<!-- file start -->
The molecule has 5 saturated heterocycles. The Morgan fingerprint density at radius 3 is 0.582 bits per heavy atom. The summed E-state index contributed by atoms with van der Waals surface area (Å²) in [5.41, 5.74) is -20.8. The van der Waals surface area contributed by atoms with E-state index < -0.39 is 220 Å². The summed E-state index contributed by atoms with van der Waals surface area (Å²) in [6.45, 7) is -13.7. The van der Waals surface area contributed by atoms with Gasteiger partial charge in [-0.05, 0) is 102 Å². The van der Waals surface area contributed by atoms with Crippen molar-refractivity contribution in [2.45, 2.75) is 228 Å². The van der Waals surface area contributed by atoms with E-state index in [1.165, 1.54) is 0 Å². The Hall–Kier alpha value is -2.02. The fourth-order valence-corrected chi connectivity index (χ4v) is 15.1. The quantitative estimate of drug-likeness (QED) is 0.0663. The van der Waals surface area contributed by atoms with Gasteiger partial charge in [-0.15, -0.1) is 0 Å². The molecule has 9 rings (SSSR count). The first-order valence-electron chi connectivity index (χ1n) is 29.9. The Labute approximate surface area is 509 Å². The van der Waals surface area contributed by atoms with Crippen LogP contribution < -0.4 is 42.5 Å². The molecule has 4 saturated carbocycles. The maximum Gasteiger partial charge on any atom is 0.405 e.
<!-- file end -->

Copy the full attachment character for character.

The molecule has 5 saturated heterocycles. The Morgan fingerprint density at radius 3 is 0.582 bits per heavy atom. The summed E-state index contributed by atoms with van der Waals surface area (Å²) in [5.41, 5.74) is -20.8. The van der Waals surface area contributed by atoms with E-state index < -0.39 is 220 Å². The summed E-state index contributed by atoms with van der Waals surface area (Å²) in [6.45, 7) is -13.7. The van der Waals surface area contributed by atoms with Gasteiger partial charge in [-0.05, 0) is 102 Å². The van der Waals surface area contributed by atoms with Crippen molar-refractivity contribution in [2.45, 2.75) is 228 Å². The van der Waals surface area contributed by atoms with E-state index in [1.165, 1.54) is 0 Å². The Hall–Kier alpha value is -2.02. The fourth-order valence-corrected chi connectivity index (χ4v) is 15.1. The quantitative estimate of drug-likeness (QED) is 0.0663. The van der Waals surface area contributed by atoms with Gasteiger partial charge in [-0.15, -0.1) is 0 Å². The molecule has 9 rings (SSSR count). The first-order valence-electron chi connectivity index (χ1n) is 29.9. The Labute approximate surface area is 509 Å². The van der Waals surface area contributed by atoms with Crippen LogP contribution < -0.4 is 42.5 Å². The molecule has 4 saturated carbocycles. The maximum Gasteiger partial charge on any atom is 0.405 e.